It's 8 in the evening and I'm currently sitting in a Dunkin' Donuts branch with K-pop blasting in my ears and my laptop running low on battery. I'd never been in a Dunkin' Donuts until very recently, as we don't have them in the UK. They did attempt to enter the British market in the early 2000s, but poor sales resulted in all the branches being closed down. That's according to Wikipedia, at least. But I don't need Wikipedia to know that the company is currently thriving in South Korea. They're everywhere here. And they have really fast internet wi-fi, which is pretty helpful as I won't get my own internet service until my Alien Registration Card comes through in a month or so.
|A Dunkin' Donuts in downtown Seoul|
In any case, for now, Dunkin' Donuts (as well as my local Starbucks, probably) will be my only means of accessing the internet, which, for now, makes creating blog posts a tricky affair. But I really want to document my time here as much as I can, and I have already taken so many photos that I already feel like I'm falling way behind. For now, I'll start with some photos of my journey and arrival in South Korea, as well as some early impressions of the country.
Last Wednesday, I departed from Heathrow Airport in the late afternoon, leaving behind some distinctly British murky weather.
Including my layover in Istanbul, the journey took about 16 hours.
I spent most of that time playing in-flight Bejewelled.
At Seoul-Incheon Airport, my first taste of Korean culture was through the various screens airing local baseball games. It's the national sport here (besides video-gaming, of course).
But the moment when Korea really smacked me in the chops was when I arrived, via airport-bus, in Gwangmyeong, a satellite city of Seoul and my home for the next year. London has its share of brightly lit areas, and I remember seeing quite a lot of neon signs in Hong Kong and other parts of China, but Korea's lights are on a whole other level. Most of these signs moved like lights on a gambling machine, and seedy club music blared from many of the buildings.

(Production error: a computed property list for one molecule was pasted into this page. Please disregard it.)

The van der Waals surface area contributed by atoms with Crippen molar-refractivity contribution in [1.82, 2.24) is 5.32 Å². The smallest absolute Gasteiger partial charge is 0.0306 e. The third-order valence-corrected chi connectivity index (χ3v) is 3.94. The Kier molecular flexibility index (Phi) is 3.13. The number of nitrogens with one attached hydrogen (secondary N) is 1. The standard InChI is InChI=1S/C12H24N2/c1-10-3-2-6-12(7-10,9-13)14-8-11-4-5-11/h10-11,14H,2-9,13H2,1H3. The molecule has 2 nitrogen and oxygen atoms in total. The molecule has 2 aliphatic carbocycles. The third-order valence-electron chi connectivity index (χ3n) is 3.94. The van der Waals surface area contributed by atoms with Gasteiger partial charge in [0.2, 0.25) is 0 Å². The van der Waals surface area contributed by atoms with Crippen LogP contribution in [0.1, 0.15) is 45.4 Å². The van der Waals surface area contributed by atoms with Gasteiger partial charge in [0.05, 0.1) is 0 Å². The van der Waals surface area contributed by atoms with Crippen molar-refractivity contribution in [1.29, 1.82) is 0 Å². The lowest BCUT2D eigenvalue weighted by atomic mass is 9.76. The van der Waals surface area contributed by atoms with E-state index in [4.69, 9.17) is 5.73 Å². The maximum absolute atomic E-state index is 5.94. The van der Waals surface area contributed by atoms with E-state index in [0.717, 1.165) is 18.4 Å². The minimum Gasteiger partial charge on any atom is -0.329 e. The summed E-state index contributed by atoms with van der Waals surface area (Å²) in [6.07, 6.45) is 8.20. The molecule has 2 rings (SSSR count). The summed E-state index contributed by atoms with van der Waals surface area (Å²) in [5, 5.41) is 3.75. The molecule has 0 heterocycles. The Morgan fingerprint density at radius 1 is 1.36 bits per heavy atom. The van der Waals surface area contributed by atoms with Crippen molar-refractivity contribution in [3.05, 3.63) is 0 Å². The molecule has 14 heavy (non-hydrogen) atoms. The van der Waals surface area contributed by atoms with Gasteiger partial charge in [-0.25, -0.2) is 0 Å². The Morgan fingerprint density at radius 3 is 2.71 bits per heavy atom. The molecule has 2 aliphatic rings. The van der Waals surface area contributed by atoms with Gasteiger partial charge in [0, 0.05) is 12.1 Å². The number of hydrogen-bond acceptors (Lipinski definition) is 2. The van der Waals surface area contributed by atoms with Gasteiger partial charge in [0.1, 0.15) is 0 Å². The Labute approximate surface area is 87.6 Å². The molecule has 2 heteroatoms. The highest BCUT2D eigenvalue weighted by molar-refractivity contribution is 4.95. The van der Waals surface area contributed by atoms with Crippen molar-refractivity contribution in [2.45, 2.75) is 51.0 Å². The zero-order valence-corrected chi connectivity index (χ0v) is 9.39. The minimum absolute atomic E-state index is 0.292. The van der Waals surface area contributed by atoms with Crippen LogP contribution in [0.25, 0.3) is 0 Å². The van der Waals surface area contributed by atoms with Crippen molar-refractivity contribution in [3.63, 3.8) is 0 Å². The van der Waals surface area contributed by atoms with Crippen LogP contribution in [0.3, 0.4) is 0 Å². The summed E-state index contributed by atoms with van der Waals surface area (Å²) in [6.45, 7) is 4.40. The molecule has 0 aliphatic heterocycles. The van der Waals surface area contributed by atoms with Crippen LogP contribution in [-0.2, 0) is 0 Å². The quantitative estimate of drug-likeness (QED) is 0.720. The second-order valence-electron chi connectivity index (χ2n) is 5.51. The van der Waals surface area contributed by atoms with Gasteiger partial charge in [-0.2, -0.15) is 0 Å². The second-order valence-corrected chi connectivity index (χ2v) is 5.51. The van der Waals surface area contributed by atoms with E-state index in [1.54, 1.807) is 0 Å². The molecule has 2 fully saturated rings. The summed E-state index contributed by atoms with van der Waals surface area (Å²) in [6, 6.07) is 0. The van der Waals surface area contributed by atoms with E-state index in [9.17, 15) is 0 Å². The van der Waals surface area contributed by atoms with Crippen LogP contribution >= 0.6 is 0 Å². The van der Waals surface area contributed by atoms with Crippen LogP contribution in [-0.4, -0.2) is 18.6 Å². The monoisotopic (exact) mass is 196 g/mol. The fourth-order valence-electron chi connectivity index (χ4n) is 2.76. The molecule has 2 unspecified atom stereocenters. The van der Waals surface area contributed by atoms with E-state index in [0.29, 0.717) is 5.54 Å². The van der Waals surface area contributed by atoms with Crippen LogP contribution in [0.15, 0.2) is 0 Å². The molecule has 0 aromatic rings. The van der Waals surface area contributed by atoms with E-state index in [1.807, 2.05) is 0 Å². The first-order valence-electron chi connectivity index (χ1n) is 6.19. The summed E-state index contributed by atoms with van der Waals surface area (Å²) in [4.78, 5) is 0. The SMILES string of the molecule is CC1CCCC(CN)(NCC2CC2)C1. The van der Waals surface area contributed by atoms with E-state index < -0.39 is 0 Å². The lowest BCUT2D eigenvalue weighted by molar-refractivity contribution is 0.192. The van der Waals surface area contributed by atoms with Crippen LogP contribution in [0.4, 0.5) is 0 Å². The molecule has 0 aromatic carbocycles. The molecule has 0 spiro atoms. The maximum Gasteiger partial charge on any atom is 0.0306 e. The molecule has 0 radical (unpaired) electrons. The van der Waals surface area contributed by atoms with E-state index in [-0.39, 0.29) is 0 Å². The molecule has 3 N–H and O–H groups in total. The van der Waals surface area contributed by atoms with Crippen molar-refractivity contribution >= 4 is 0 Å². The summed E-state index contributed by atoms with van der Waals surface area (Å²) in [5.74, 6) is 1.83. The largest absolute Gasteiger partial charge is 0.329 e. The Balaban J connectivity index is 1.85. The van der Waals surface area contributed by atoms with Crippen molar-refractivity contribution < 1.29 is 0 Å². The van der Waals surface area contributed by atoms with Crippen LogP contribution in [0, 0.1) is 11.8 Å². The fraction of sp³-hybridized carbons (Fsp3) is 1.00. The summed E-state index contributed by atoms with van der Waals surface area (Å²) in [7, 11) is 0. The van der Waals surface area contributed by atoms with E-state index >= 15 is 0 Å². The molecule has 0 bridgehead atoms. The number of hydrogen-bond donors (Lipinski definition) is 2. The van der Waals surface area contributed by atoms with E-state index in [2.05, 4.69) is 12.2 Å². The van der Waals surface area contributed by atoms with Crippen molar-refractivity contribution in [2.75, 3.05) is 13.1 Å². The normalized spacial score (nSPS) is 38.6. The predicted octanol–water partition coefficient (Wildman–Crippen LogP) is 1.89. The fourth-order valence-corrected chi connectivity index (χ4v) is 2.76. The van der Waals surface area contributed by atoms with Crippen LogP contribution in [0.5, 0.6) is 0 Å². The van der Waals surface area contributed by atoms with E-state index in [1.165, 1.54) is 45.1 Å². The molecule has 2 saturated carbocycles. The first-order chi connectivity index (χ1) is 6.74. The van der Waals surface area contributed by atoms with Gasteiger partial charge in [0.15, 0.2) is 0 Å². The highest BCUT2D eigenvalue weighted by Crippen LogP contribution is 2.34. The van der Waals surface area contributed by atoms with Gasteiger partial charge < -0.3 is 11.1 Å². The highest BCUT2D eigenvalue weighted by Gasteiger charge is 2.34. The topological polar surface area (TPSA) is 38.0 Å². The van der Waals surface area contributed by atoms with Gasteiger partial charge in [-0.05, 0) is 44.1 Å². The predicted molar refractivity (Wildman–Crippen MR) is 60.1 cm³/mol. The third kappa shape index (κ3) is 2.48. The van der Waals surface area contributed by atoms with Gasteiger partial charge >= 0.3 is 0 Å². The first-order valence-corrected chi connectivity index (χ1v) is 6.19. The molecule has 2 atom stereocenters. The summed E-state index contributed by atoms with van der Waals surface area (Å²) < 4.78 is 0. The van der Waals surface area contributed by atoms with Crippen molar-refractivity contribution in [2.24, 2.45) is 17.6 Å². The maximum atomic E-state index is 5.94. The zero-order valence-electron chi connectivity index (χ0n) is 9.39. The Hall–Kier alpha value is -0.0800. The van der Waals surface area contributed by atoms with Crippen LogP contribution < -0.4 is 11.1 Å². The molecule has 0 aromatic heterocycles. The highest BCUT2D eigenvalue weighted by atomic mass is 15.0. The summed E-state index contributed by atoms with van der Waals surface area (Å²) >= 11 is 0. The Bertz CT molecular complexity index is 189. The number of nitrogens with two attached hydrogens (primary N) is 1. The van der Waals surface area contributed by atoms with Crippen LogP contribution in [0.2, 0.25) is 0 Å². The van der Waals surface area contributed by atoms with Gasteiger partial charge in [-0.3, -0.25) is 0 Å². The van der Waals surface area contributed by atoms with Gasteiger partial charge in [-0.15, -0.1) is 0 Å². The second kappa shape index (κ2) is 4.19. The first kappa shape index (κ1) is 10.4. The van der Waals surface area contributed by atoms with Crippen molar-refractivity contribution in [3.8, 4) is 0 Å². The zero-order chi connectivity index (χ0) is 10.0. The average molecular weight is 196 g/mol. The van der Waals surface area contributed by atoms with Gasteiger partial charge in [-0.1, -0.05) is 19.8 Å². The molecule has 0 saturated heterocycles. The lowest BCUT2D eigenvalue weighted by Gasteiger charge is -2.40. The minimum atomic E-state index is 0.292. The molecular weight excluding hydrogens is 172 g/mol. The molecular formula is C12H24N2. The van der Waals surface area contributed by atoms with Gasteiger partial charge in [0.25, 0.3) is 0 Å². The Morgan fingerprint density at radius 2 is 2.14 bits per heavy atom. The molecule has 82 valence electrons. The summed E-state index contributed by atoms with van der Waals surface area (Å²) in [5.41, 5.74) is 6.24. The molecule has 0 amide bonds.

I met my boss nearby, and was escorted, jet-lagged and culture-shocked, to another staple of contemporary Korean city culture: the love motel. I've heard stories of heart-shaped beds and neon-lit bathrooms at these kinds of establishments; my room wasn't that smutty, though it did include a bunch of free condoms.
And within that very same motel, the elevator betrayed yet another interesting quirk of local culture. In the same way that the number 13 is considered bad luck in many Western cultures, the number 4 is considered very bad luck in Korea. But unlike in Western cultures, here the superstition is taken so seriously that many buildings simply don't have a fourth floor:
And as if I needed any further reminder of what part of the world I was in, the first thing that appeared when I switched on the TV in my room was a news report about Korea's famous recent internet sensation: PSY and his song "Gangnam Style"
To end with, here is a pic of how Gwangmyeong looks under sunlight. It's completely dead for most of the day, and doesn't come alive until the darker hours.
That concludes the first of my (hopefully many) posts from Korea! I have a lot of other stuff to cover, like my explorations of Seoul over the weekend, further accounts of Korean cultural oddities, and of course, my first experiences teaching English to Korean children. But that can wait. For now, my laptop is down to 6% battery life, and the Dunkin' Donuts staff look eager to shut down for the night. Back into the bright lights, I go.